ALMOST NOTHING LIKE THE TRUTH
You heard the one about the guy that strapped a motorcycle onto the deck of his sailboat way back when? No? Happened right here on this river. My old man started this story. Played the goddamn hero, the way he told it.
O.K. So, there's this kid. Liked engines and speed, but he also liked sailing, the ancient power of wind in the canvas. Couldn't decide whether he wanted to be a sailor or a power boater or a goddamn motorcycle demon. Whether to go fast or slow. So he tried to do it all at the same time - the speed of revved-up engines and the given pace of the wind. I mean, this guy was a real goddamn accident waiting to happen. As it happened though, when the accident was no longer waiting to happen, but actually was happening, it was happening to his small daughter, some four or five years old, and to his wife. Guy didn't stick around long enough to see what happened after, though. After he decided it was a good idea to strap a motorcycle up on deck so he’d have some way to fly off again upon landfall.
You gotta understand that this was the 1930s. Way before all this damn mess of speedboats and those goddamn, what do you call 'em? Impersonal watercraft. There were still folks around for whom an internal combustion engine on any boat smaller than a battle ship was still a brand-fucking-new marvel of industry for the common man. Outboard engines ran like shit in a barrel, but you counted yourself fortunate to be able to spend all your time trying to make it run. Either that, or you were like my old man, and didn't bother with new junk just because it was new, especially if what you had already was working fine. He stuck to steam and coal, or hitched up a team of horses to long ropes and pulled flatboats up and down the river like that from the shore. You could run a length of rope across the channel and pull everything from one side to the other a couple of pulleys and literal horsepower. But that was just my old man holding out against the tide of progress. Most folks were hypnotized by the ability to make fire in the belly of an engine. People were still trying to figure out how to run the damn things, making spare boat engine parts out of car parts or whatever washed up on shore, wearing the parts out until they could find something else. Those days, you poured 100-proof into the tank when you ran out of fuel since there was more of that around on the river than any other combustibles.
The tensions between power boaters and sail boaters were still new back then too, and stronger, in a way. There were no such things as lawsuits like we got them now and you could still express some of your thoughts with your fists or just by keeping a gun lying around. There were lines you just didn't cross then, partly because people knew where the lines were and they respected them.
So anyway, there's this guy that didn't know that there were lines not to be crossed until it was too late. He was young enough that he couldn't remember before everybody had an engine on their boat. Imagine what this guy looked like to some of the old timers that were still on the river. He's got this sailboat. A fancy, new fiberglass thing, and he sticks a huge fucking prop on the end of his shaft. I mean, this prop was a monster, and pitched all wrong. It was almost as big as some of your puffed-up heads. Never mind that the speed of a displacement hull tops off at around 7 knots or so depending on the length of the boat. This guy thought the more noise he made, the more he was getting somewhere.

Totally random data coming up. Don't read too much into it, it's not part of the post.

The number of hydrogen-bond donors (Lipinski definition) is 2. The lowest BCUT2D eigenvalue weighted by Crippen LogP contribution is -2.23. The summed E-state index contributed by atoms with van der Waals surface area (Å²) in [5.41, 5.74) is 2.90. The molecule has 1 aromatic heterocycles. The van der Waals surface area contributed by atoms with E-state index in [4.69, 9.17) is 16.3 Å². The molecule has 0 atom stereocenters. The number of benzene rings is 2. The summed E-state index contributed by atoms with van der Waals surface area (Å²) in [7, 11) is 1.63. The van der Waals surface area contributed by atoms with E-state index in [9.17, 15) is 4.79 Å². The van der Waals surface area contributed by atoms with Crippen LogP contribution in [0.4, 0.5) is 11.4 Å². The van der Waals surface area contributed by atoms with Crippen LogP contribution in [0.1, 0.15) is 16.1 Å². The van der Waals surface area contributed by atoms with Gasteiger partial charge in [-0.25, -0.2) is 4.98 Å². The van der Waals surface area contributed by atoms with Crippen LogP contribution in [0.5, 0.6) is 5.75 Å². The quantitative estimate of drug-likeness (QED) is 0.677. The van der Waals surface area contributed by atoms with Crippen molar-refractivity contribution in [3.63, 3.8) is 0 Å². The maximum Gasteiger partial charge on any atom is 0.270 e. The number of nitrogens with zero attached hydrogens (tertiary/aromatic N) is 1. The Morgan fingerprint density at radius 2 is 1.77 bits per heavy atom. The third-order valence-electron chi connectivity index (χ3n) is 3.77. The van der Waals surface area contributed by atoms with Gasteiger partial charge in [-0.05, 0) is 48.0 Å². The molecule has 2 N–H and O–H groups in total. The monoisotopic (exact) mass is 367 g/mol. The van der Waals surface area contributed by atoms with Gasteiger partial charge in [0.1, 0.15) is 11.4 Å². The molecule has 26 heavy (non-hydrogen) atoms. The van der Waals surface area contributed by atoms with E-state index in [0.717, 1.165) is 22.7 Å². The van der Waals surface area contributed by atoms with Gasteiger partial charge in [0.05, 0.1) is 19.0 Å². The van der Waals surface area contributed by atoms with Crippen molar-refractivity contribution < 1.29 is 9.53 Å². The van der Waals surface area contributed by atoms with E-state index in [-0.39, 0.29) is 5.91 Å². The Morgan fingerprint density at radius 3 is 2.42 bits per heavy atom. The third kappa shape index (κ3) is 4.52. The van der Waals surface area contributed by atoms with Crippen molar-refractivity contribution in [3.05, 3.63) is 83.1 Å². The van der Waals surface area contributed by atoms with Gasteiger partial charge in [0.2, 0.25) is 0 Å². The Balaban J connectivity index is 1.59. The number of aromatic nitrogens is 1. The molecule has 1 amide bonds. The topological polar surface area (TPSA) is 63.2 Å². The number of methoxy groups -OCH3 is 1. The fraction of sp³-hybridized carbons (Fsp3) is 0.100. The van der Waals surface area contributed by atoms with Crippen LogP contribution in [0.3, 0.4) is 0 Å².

I used to see him going by, careless bastard, fenders still bouncing in the water long after he'd left the dock. Of course, the prop was mounted all wrong - too high an angle – so that it blew water into the air behind him as he went along. Today you'd call it inefficient motoring. Back then, you'd just call the guy an asshole. Incompetent. You'd hear that engine revving and see the water frothing up in his wake like a goddamn fountain while he pushed his puny six or seven knots worth of hot air and fumes. Not that he noticed the big mess of water blowing out his backside - too busy with the wind in his hair and places to get to up ahead.
And he'd do it all with the sails up too, flapping away, boom swinging back and forth just above his head, canvas all ready to fill with wind for when he decided to slow the hell down. Thought he was really getting somewhere, that guy, getting to where the wind was really blowing. He'd see a patch of water out there somewhere with more wind wrinkling up the surface than in the patch of water where he happened to be, and he'd go racing over to it, his sails all ready to go for when he got there. It got to where he didn't even bother to turn off the engine when he was cruising, even with the sails full of wind. Just throw her in neutral and milk that fucking breeze until a better one blows over the water someplace else.
And here's the real kicker. The real folly on top of it all and what finally did the guy in: He had himself an old Harley Davidson that he strapped up on deck. He must've rode it up a plank of wood and onto the deck where he lashed it to the shrouds. Word on the river was he thought he might sail down to San Francisco and have himself a pair of wheels to zip around the hills with once he passed through the golden gate. Back when the “golden gate” meant more than just some fancy little bridge.
Turns out all the motorcycle ever did was weigh down the port side and hang up the jib sheets and leak oil all over the fucking deck. And did the guy ever clean up the mess? Well, I don't know, but my father was on the beach at Sauvie Island one day and saw the guy's daughter slip on the deck and fall into the river. My old man had one of the horses out for a run that morning when the motorcycle-sailor guy was taking his daughter and his wife, out on the boat for a revved-up sailing trip to who the hell knows where.